Thursday, December 1

St. Louis Fed to ‘think differently’ about private events after Citi forum


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WASHINGTON — The St. Louis Federal Reserve said it would “think differently” about appearances by its president James Bullard at non-public events after news reports of his attendance at a private policy forum last week sponsored by Citigroup.

The New York Times first reported Bullard’s appearance at the event, which it noted was unpaid but might conflict with Fed communications rules that discourage Fed involvement in events that offer a “prestige advantage” to profit-making enterprises.

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“Jim Bullard works hard to maintain the spirit of transparency and active communications to make his views widely known,” the St. Louis Fed said in a statement.

It noted Bullard had conducted press interviews with Reuters and appeared at one other public event last week on the sidelines of the International Monetary Fund annual meeting, at which he discussed his policy views in detail.

Still, the St. Louis Fed posted a transcript of his remarks to the Citi Macro Forum on its website and added that “we are listening to the commentary around this and will think differently about this in the future.”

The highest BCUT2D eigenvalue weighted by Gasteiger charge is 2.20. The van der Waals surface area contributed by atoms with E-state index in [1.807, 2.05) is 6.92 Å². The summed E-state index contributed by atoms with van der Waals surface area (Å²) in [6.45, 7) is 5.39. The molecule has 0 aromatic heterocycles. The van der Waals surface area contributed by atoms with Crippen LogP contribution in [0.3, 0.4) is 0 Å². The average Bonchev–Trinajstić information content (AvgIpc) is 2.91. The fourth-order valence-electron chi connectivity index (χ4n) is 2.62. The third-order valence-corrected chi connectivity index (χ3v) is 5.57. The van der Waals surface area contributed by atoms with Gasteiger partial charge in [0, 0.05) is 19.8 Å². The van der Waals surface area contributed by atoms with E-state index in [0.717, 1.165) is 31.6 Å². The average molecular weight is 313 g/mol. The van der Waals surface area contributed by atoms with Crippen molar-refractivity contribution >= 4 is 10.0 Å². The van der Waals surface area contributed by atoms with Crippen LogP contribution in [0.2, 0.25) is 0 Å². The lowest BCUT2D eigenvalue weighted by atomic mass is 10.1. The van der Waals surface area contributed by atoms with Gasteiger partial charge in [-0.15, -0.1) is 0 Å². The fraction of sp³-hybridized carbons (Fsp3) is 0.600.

A review of the transcript showed the Bullard’s comments were in line with his public remarks.

During the appearance, which lasted an hour according to an agenda of the event released by the St. Louis Fed on Thursday, Bullard delivered several minutes of opening remarks and then fielded about a dozen questions from the audience.

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Asked about the future path of rate hikes, Bullard repeated his view that the Fed is moving at a fast clip now to lift rates to a level that they are putting “meaningful downward pressure” on inflation — a minimum of 4.5%-4.75% in his view.

Once there, he said, it “doesn’t mean we wouldn’t raise rates further at that point, but we’d raise them further based on data.”

Bullard is among the most active of Fed officials in speaking at public events and conducting media interviews, a perch he uses to both explain his policy views and delve into research topics around economics and monetary policy.

The Fed has had a trying year on ethics issues, including the resignation of two regional bank presidents for securities trading during the pandemic year, and the recent disclosure by Atlanta Fed president Raphael Bostic that his outside financial manager had made transactions apparently at odds with Fed rules.

Federal Reserve and Citi representatives declined to comment. (Reporting by Howard Schneider; editing by Diane Craft, Richard Pullin and Aurora Ellis)



financialpost.com